Joseph L. Zoetzl, for administrator.
Finn Nolan, for Jennie E. Black.
This is a discovery proceeding brought by the administrator of the decedent in an attempt to discover certain property supposed to be in the possession of one Jennie E. Black, a former partner of the decedent.
Upon the hearing, articles of partnership agreement were introduced in evidence, extending over a period of years, indicating that the decedent and Jennie E. Black were copartners together under and by the name, style and firm of William L. Mildrum Co., doing business in the city of Yonkers and elsewhere. The last articles of agreement were dated the 30th day of July, 1915, to extend over a period of five years. It states that each party thereto contributed $500 in cash to be used and employed in common between them for the support and management of said business.
In this proceeding we are called upon to construe the following clause of said agreement:
"Now, it is hereby stipulated and agreed to, by and between the said parties to this agreement, that in the event of death of either party hereto, then, in that event, all the rights, titles, interests and holdings of the copartner so deceased, in and belonging to the within business, shall in its entirety succeed to and belong and become the absolute property and interest of the surviving partner, with the full right to continue the business under the existing name, waiving, one to the other, any accounting, to the legal representative, or any other person, whomsoever, this stipulation being entered into between the parties, for the reason of making a final adjustment of their business relations, and settlement one to the other, and it is stipulated and agreed that the foregoing clause shall bind the representatives (legal), heirs, executors and administrators of the said parties to this agreement."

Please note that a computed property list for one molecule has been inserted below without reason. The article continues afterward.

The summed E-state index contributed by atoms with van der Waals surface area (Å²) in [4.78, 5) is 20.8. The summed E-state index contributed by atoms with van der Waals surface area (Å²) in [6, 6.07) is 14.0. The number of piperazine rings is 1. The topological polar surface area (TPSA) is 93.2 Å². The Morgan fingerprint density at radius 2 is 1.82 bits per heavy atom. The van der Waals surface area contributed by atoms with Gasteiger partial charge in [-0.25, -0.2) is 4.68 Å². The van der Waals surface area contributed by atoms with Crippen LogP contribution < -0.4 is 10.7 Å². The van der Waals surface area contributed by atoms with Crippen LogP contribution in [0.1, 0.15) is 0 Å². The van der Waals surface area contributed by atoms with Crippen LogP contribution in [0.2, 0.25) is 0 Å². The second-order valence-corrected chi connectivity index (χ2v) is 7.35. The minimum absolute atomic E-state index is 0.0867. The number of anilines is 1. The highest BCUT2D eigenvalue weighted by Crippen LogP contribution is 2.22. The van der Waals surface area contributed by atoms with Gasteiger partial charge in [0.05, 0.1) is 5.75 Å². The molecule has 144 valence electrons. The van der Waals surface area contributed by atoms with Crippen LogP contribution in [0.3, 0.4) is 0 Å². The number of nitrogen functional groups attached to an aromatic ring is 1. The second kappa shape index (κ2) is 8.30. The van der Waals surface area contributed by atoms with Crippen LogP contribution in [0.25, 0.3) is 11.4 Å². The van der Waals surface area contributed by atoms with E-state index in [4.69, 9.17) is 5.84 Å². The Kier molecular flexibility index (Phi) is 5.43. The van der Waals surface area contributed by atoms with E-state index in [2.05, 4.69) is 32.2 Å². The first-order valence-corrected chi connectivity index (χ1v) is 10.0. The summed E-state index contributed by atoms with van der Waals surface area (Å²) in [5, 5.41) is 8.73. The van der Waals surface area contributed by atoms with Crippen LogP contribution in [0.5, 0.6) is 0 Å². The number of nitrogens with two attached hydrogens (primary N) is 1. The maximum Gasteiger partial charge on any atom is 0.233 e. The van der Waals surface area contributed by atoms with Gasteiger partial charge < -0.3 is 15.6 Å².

The clause provides that, upon the death of either, the survivor shall take the interest and property of the deceased in the business. Is this clause to be construed in the nature of a testamentary gift or in the nature of a contract? It appears to me that the clause in the partnership agreement is not a mutual will but that the obligation of the survivor to carry out the terms rests on contract. Eisenlohr's Estate No. 2, 258 Pa. 438.
I think the decision in this case may rest upon the opinion of Mr. Justice Kelly in the case of Smith v. Furst, decided in the second department in February of this year, 186 A.D. 452. In that case, Sarah Furst died intestate. For many years prior to her death Sarah Furst and the plaintiff had lived together and been associated as partners in conducting and managing a boarding house. On or about July 1, 1913, the plaintiff and said Sarah Furst entered into a contract in writing wherein and whereby the said Sarah Furst promised that if she should predecease said plaintiff, all personal property, money in bank and real estate owned by her at that time should become the property of said plaintiff to be used for plaintiff's maintenance and comfort, and that upon said plaintiff's death, what should remain would be divided equally between the Smith and Furst families; and, upon her part and as consideration for said promise, the said plaintiff agreed that, if she should predecease said Sarah Furst, her property should in like manner become the property of said Sarah Furst and, upon Sarah Furst's death, be divided in like manner between the Smith and Furst families.
The partnership agreement in the instant case is established by clear and convincing testimony and supported by adequate consideration, and should be sustained. Rastetter v. Hoenninger, 151 A.D. 853; revd. on other grounds, 214 N.Y. 66; Matter of Hermann, 178 A.D. 182; affd., 222 N.Y. 564; Matter of Orvis, 179 A.D. 1; Hermann v. Ludwig, 186 id. 287.
I therefore conclude that the property in the hands of Jennie E. Black, formerly a part of the partnership of William L. Mildrum Co., should not pass to the William L. Mildrum Estate but is possessed and owned by the said Jennie E. Black under the terms of the contract as set forth in the partnership agreement. The prayer of petitioner is denied.